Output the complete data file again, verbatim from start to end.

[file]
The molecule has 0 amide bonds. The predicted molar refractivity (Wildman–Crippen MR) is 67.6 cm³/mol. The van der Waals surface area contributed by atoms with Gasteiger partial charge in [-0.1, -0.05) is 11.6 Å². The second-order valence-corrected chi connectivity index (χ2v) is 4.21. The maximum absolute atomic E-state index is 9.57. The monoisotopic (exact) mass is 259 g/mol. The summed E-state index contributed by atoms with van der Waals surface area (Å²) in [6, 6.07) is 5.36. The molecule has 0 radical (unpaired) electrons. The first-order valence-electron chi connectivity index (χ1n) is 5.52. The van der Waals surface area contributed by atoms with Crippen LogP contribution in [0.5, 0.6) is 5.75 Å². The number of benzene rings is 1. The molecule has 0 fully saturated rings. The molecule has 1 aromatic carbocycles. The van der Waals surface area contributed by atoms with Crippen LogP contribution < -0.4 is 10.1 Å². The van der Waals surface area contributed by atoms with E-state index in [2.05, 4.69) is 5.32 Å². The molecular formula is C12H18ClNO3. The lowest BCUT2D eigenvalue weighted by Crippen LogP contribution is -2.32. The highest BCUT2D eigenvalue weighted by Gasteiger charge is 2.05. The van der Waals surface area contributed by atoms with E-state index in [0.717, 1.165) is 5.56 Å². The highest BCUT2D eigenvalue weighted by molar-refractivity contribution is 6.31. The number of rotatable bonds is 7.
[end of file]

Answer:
The molecule has 0 amide bonds. The predicted molar refractivity (Wildman–Crippen MR) is 67.6 cm³/mol. The van der Waals surface area contributed by atoms with Gasteiger partial charge in [-0.1, -0.05) is 11.6 Å². The second-order valence-corrected chi connectivity index (χ2v) is 4.21. The maximum absolute atomic E-state index is 9.57. The monoisotopic (exact) mass is 259 g/mol. The summed E-state index contributed by atoms with van der Waals surface area (Å²) in [6, 6.07) is 5.36. The molecule has 0 radical (unpaired) electrons. The first-order valence-electron chi connectivity index (χ1n) is 5.52. The van der Waals surface area contributed by atoms with Crippen LogP contribution in [0.5, 0.6) is 5.75 Å². The number of benzene rings is 1. The molecule has 0 fully saturated rings. The molecule has 1 aromatic carbocycles. The van der Waals surface area contributed by atoms with Crippen LogP contribution < -0.4 is 10.1 Å². The van der Waals surface area contributed by atoms with E-state index in [2.05, 4.69) is 5.32 Å². The molecular formula is C12H18ClNO3. The lowest BCUT2D eigenvalue weighted by Crippen LogP contribution is -2.32. The highest BCUT2D eigenvalue weighted by Gasteiger charge is 2.05. The van der Waals surface area contributed by atoms with E-state index in [0.717, 1.165) is 5.56 Å². The highest BCUT2D eigenvalue weighted by molar-refractivity contribution is 6.31. The number of rotatable bonds is 7.